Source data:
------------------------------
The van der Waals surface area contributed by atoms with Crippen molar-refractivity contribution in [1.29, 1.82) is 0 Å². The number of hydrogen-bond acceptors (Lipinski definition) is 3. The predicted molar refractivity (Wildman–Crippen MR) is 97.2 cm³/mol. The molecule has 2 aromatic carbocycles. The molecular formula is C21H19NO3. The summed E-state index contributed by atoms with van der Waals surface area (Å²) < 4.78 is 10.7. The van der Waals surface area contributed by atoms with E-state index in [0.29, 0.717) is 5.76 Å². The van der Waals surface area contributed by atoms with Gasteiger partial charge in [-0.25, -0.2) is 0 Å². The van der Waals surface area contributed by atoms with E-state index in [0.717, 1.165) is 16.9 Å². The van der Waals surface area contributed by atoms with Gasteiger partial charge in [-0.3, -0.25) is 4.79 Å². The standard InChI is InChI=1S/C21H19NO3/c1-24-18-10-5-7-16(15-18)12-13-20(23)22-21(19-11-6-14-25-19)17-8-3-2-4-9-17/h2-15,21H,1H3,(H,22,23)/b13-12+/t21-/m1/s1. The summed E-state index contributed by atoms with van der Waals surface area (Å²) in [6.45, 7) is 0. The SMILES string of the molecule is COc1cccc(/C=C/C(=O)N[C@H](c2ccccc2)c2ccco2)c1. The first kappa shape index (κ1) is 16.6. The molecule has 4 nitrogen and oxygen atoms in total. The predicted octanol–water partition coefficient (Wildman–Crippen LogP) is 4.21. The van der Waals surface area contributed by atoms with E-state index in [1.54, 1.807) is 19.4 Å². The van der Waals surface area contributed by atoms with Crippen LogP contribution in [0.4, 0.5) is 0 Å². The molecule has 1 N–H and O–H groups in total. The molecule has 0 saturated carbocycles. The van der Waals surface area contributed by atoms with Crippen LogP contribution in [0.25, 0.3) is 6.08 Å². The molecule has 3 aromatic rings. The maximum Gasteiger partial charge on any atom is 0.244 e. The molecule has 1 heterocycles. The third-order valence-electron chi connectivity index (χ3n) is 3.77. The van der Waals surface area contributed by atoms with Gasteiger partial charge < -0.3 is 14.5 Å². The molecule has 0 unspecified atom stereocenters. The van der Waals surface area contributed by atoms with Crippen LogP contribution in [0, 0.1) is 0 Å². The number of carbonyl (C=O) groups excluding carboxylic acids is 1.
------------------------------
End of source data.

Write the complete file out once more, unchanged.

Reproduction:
The van der Waals surface area contributed by atoms with Crippen molar-refractivity contribution in [1.29, 1.82) is 0 Å². The number of hydrogen-bond acceptors (Lipinski definition) is 3. The predicted molar refractivity (Wildman–Crippen MR) is 97.2 cm³/mol. The molecule has 2 aromatic carbocycles. The molecular formula is C21H19NO3. The summed E-state index contributed by atoms with van der Waals surface area (Å²) < 4.78 is 10.7. The van der Waals surface area contributed by atoms with E-state index in [0.29, 0.717) is 5.76 Å². The van der Waals surface area contributed by atoms with Gasteiger partial charge in [-0.25, -0.2) is 0 Å². The van der Waals surface area contributed by atoms with E-state index in [0.717, 1.165) is 16.9 Å². The van der Waals surface area contributed by atoms with Gasteiger partial charge in [-0.3, -0.25) is 4.79 Å². The standard InChI is InChI=1S/C21H19NO3/c1-24-18-10-5-7-16(15-18)12-13-20(23)22-21(19-11-6-14-25-19)17-8-3-2-4-9-17/h2-15,21H,1H3,(H,22,23)/b13-12+/t21-/m1/s1. The summed E-state index contributed by atoms with van der Waals surface area (Å²) in [6.45, 7) is 0. The SMILES string of the molecule is COc1cccc(/C=C/C(=O)N[C@H](c2ccccc2)c2ccco2)c1. The first kappa shape index (κ1) is 16.6. The molecule has 4 nitrogen and oxygen atoms in total. The predicted octanol–water partition coefficient (Wildman–Crippen LogP) is 4.21. The van der Waals surface area contributed by atoms with E-state index in [1.54, 1.807) is 19.4 Å². The van der Waals surface area contributed by atoms with Crippen LogP contribution in [0.4, 0.5) is 0 Å². The molecule has 1 N–H and O–H groups in total. The molecule has 0 saturated carbocycles. The van der Waals surface area contributed by atoms with Crippen LogP contribution in [0.25, 0.3) is 6.08 Å². The molecule has 3 aromatic rings. The maximum Gasteiger partial charge on any atom is 0.244 e. The molecule has 1 heterocycles. The third-order valence-electron chi connectivity index (χ3n) is 3.77. The van der Waals surface area contributed by atoms with Gasteiger partial charge < -0.3 is 14.5 Å². The molecule has 0 unspecified atom stereocenters. The van der Waals surface area contributed by atoms with Crippen LogP contribution in [0, 0.1) is 0 Å². The number of carbonyl (C=O) groups excluding carboxylic acids is 1.